Yeah, I don't get that effect either. You may also add god rays to the list - very overused, far beyond the point of realism.

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On 9/19/2019 at 7:17 AM, Brikoleur said:

Since physics isn’t easy to parallelise it can only derive limited benefit from GPU acceleration anyway.

My take? I will be happy if the game looks good. Overusing VFX is worse than not using them at all, but if used tastefully they can greatly enhance it. Also in my opinion it is silly to point out any specific VFX to rage at. They’re like spices in cooking, used wrong they will ruin it, used right they will let it shine, but none of them are inherently good or bad.

Actually well written physics *is* easy to "parallelise": since physics is for major parts pure functions and stateless. Any pure function means that it doesn't matter in which order it's executed, thus can be parallelised.

Take for example the equations of motion for an aircraft, as for example used by FAR. They are often linearized solutions of the differential equations, for all translation and rotations. While at first glance the equations look like they mix with each other. In reality by choosing the right constants you can make 6 separate equations, and put those in a matrix form.

GPU's are amazingly good at solving matrices: it's what they are doing anyways.

What is hard is however to optimize this, each cpu has it's own optimization path, and does very bad with other type of matrices. Many gpus are also *incorrect* providing an "almost" correct result but just not quite. Thus you might see different results in your physics engine between computers, or whether or not the current equation is send to the GPU.

Also what are you talking about with lens flare: just about any human aged about 30 has a form of lens flare in some regions of their eye. (Due to cataracts etc).

Edited by paul23
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35 minutes ago, paul23 said:

Actually well written physics *is* easy to "parallelise": since physics is for major parts pure functions and stateless. Any pure function means that it doesn't matter in which order it's executed, thus can be parallelised.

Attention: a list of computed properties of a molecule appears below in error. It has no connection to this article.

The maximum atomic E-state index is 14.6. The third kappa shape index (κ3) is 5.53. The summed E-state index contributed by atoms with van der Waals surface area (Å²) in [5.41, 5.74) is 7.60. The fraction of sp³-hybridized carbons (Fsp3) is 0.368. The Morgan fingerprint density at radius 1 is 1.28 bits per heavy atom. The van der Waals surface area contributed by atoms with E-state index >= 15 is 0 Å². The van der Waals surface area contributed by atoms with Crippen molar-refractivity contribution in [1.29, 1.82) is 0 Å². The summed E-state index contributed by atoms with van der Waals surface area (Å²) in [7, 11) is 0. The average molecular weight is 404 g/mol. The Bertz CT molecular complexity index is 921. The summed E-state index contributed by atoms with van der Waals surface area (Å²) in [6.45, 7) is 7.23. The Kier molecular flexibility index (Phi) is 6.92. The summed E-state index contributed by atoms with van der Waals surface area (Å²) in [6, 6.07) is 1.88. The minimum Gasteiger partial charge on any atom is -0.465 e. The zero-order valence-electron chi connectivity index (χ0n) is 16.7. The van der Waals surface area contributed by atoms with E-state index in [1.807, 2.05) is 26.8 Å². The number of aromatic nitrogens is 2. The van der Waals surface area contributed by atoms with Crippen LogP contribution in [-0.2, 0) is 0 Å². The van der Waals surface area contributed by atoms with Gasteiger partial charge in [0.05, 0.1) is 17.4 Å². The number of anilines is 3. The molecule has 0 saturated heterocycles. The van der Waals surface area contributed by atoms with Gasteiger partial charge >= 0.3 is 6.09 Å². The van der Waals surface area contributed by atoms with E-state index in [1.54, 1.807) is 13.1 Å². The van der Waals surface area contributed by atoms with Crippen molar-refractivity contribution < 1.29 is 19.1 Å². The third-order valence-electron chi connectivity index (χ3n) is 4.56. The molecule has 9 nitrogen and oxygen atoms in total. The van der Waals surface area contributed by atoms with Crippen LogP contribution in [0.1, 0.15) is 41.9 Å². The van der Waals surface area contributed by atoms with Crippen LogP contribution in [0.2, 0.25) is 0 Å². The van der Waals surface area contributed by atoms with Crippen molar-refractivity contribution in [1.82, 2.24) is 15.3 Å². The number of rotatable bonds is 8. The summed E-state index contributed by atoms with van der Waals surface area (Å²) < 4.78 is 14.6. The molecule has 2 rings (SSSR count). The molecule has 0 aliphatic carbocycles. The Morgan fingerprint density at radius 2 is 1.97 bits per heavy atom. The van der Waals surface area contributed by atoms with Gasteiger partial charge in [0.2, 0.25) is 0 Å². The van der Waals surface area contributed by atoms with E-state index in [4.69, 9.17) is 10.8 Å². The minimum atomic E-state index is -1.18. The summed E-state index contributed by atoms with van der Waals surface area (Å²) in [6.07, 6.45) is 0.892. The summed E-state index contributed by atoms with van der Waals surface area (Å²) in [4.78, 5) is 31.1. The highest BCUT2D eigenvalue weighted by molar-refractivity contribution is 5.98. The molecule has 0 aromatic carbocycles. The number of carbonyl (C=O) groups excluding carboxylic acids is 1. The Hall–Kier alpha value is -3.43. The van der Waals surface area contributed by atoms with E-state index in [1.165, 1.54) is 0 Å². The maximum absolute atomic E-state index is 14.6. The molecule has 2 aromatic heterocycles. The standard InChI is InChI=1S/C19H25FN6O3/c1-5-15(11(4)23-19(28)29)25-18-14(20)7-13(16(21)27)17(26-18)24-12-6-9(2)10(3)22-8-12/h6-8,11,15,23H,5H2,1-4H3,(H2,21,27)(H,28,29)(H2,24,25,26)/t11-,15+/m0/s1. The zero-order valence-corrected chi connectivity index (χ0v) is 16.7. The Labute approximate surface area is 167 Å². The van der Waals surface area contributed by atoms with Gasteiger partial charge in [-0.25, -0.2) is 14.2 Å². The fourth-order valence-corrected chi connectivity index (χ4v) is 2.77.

*If* every part independent and has minimal interactions with other parts.  The problem with physics for KSP is that isn't true: Every part of every ship is an separate dependent part, which has continual interactions with all the other parts and on the ship.  So while each function is a pure function, the inputs of the functions will depend on the outputs of other functions, and the overall order matters.  Simple two part example: Engine and fuel tank.  If you compute the fuel tank first it has no forces on it, so will stay in place.  If you compute the engine first it pushes on the fuel tank, and the fuel tank moves.  Then you have to compute the center of mass for the entire ship for orbital mechanics...

You can do some parallelization, but at the end of the frame everything has to be synced back up again on a per-ship basis at minimum.  Likely a ground-up redesign over KSP1 can help that quite a bit, but I still expect physics threads to be a bottleneck.

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Again, just like in normal aerospace engineering those things can be linearized. In aircraft also the fuselage, wing, tail (fin and horizontal control) and even things like landing gear all "influence each other". But by linearizing correctly you can still create a linear differential equation that can be morphed into a simple matrix.